What is Compass 2 Campus?
The Western Washington University Compass 2 Campus Mentorship Initiative is a pilot program implemented by House Bill 1986 which passed both Houses of the legislature on April 21, 2009. The program is designed to increase access to higher education by providing an opportunity for students from traditionally underrepresented, diverse, and first generation backgrounds in Whatcom and Skagit counties to be mentored by C2C students.
The program has the following objectives:
- Increase GPA and reduce truancy among elementary, middle, and high school students.
- Empower students to make good choices about the future.
- Increase C2C students' leadership and commitment to giving back to their community.
Our overall goal is to help more students graduate from high school and encourage them to consider some form of higher education.
We are excited about this initiative! This program has the chance to make a real difference in the lives of hundreds of young students in our community. We would love to have your involvement. Please feel free to contact us for more information.
"Compass 2 Campus fosters university and community academic collaborations that promote life-long learning and a college going culture for all students, developing leaders who are empowered to create the future."
"To increase access to higher education by providing an opportunity for students from traditionally underrepresented and low-income backgrounds in Whatcom and Skagit counties to be mentored by trained Compass 2 Campus students."
The Compass 2 Campus program focuses on furthering educational opportunities for underrepresented, first generation, diverse children in Whatcom and Skagit County Schools. It was originally conceived at the University of Wisconsin Green Bay as the Phuture Phoenix Program by Cyndie Shepard, the wife of Bruce Shepard, President of Western Washington University, and Ginny Riopelle, UW-Green Bay Council of Trustees member.
In April of 2009, HB 1986 was passed by the Washington legislature and signed into law by Governor Gregoire, establishing Compass 2 Campus as the pilot mentoring initiative for the state of Washington. This bill gives credence to the commitment of the state to support mentoring as an effective way to encourage post secondary education to underrepresented students in our K-12 school system.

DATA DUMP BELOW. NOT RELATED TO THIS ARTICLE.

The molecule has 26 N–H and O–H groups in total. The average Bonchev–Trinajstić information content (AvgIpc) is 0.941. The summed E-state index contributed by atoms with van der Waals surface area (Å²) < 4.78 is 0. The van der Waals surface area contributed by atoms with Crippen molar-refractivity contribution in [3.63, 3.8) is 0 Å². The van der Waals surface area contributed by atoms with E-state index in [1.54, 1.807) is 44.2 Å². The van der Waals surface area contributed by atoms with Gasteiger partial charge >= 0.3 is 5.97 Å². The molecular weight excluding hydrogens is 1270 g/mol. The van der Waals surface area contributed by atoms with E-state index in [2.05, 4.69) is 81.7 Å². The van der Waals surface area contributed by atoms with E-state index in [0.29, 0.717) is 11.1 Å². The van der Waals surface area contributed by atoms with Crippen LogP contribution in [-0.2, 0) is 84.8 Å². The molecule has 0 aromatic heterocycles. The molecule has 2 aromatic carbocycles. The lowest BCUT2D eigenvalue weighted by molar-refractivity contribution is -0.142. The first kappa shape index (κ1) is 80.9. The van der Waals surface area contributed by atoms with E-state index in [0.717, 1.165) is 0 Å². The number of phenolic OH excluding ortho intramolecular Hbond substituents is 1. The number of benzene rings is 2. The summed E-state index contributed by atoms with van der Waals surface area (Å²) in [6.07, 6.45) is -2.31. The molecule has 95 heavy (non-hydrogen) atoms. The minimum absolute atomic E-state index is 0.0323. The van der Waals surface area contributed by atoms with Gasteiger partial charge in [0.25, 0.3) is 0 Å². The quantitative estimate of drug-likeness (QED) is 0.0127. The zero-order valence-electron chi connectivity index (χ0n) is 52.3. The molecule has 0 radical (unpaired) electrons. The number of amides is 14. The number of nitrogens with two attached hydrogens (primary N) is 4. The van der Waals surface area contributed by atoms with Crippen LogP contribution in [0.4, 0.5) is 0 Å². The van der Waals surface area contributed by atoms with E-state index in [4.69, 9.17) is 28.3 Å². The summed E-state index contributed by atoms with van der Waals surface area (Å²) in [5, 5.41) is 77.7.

In the fall of 2009, Western Washington University mounted the Compass 2 Campus program with the support of nine local school districts in Whatcom and Skagit counties, Western faculty and staff, and hundreds of Western student mentors.
Goals of the Compass 2 Campus program
- To encourage underrepresented, low-income, diverse students, starting at the fifth grade to complete high school and enroll in some form of post-secondary education.
- To provide mentors and role models for area youth using a service-learning model.
- To provide 5th graders an opportunity to visit and experience a University.
- To support educational achievement through tutoring.
- To increase awareness of life options after high school.
- To provide scholarships for C2C students who graduate from high school and are admitted to WWU.
- To develop mentoring, communication, leadership skills, and ciritcal consciousness among college mentors.
- Offer mentoring experience to WWU students as a way to give back to their community.
Why Compass 2 Campus?
This program was established from an original program created by Cyndie Shepard at the University of Wisconsin-Green Bay called Phuture Phoenix. It was designed to encourage students who typically do not consider higher education in their futures, and to provide support and tools necessary to complete high school and consider some form of post-secondary education, whether at a university, college, community college, technical college or trade school.
C2C benefits the community because it helps young students gain the skills and ambition to succeed in life. It hopes to increase high school graduation and college attendance rates while helping these students to enter their futures with increased confidence and improved goal setting abilities. The result is having a better trained and better educated workforce and a community empowered by active productive citizens.
What happens at C2C?
The C2C mentors then visit their students throughout the school year for a minimum of 4 hours per week to tutor, develop relationships and mentor them.
As the fifth graders progress through middle and high school, C2C mentors continue to serve these students to offer encouragement and support to graduate from high school and pursue higher education.
A new cohort of 5th graders is added to the program every year, as C2C continues to follow previous cohorts through 12th grade.